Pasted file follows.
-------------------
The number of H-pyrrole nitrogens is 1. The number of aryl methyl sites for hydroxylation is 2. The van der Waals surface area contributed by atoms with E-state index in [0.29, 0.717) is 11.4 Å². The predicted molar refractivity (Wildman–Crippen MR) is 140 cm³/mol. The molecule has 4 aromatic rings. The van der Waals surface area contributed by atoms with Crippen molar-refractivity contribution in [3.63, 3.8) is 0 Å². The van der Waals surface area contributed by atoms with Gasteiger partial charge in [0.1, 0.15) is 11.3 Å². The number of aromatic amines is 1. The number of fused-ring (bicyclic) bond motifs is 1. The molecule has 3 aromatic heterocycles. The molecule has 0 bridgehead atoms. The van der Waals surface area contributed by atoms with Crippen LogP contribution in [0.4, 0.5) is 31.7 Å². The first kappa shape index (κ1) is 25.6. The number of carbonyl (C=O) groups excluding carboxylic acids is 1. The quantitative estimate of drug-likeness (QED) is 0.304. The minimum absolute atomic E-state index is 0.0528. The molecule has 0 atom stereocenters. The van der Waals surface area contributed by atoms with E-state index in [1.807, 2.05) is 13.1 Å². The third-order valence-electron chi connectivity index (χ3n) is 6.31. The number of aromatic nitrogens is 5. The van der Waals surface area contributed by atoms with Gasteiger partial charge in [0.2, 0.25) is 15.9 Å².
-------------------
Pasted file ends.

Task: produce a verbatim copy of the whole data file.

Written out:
The number of H-pyrrole nitrogens is 1. The number of aryl methyl sites for hydroxylation is 2. The van der Waals surface area contributed by atoms with E-state index in [0.29, 0.717) is 11.4 Å². The predicted molar refractivity (Wildman–Crippen MR) is 140 cm³/mol. The molecule has 4 aromatic rings. The van der Waals surface area contributed by atoms with Crippen molar-refractivity contribution in [3.63, 3.8) is 0 Å². The van der Waals surface area contributed by atoms with Gasteiger partial charge in [0.1, 0.15) is 11.3 Å². The number of aromatic amines is 1. The number of fused-ring (bicyclic) bond motifs is 1. The molecule has 3 aromatic heterocycles. The molecule has 0 bridgehead atoms. The van der Waals surface area contributed by atoms with Crippen LogP contribution in [0.4, 0.5) is 31.7 Å². The first kappa shape index (κ1) is 25.6. The number of carbonyl (C=O) groups excluding carboxylic acids is 1. The quantitative estimate of drug-likeness (QED) is 0.304. The minimum absolute atomic E-state index is 0.0528. The molecule has 0 atom stereocenters. The van der Waals surface area contributed by atoms with E-state index in [1.807, 2.05) is 13.1 Å². The third-order valence-electron chi connectivity index (χ3n) is 6.31. The number of aromatic nitrogens is 5. The van der Waals surface area contributed by atoms with Gasteiger partial charge in [0.2, 0.25) is 15.9 Å².